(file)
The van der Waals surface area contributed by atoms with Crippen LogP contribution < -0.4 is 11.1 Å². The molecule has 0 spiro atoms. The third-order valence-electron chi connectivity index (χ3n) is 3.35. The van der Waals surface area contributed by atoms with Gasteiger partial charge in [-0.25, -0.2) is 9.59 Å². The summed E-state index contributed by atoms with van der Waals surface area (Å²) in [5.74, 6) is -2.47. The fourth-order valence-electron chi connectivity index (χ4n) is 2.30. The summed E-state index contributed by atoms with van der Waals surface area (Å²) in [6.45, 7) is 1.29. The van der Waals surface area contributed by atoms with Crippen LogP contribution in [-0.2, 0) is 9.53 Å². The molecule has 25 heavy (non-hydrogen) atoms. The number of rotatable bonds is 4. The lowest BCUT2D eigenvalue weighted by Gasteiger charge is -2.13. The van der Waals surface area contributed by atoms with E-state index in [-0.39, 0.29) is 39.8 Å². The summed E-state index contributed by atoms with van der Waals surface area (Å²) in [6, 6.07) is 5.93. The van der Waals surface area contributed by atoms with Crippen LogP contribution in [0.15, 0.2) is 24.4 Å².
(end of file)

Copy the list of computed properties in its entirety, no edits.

The van der Waals surface area contributed by atoms with Crippen LogP contribution < -0.4 is 11.1 Å². The molecule has 0 spiro atoms. The third-order valence-electron chi connectivity index (χ3n) is 3.35. The van der Waals surface area contributed by atoms with Gasteiger partial charge in [-0.25, -0.2) is 9.59 Å². The summed E-state index contributed by atoms with van der Waals surface area (Å²) in [5.74, 6) is -2.47. The fourth-order valence-electron chi connectivity index (χ4n) is 2.30. The summed E-state index contributed by atoms with van der Waals surface area (Å²) in [6.45, 7) is 1.29. The van der Waals surface area contributed by atoms with Crippen LogP contribution in [-0.2, 0) is 9.53 Å². The molecule has 25 heavy (non-hydrogen) atoms. The number of rotatable bonds is 4. The lowest BCUT2D eigenvalue weighted by Gasteiger charge is -2.13. The van der Waals surface area contributed by atoms with E-state index in [-0.39, 0.29) is 39.8 Å². The summed E-state index contributed by atoms with van der Waals surface area (Å²) in [6, 6.07) is 5.93. The van der Waals surface area contributed by atoms with Crippen LogP contribution in [0.15, 0.2) is 24.4 Å².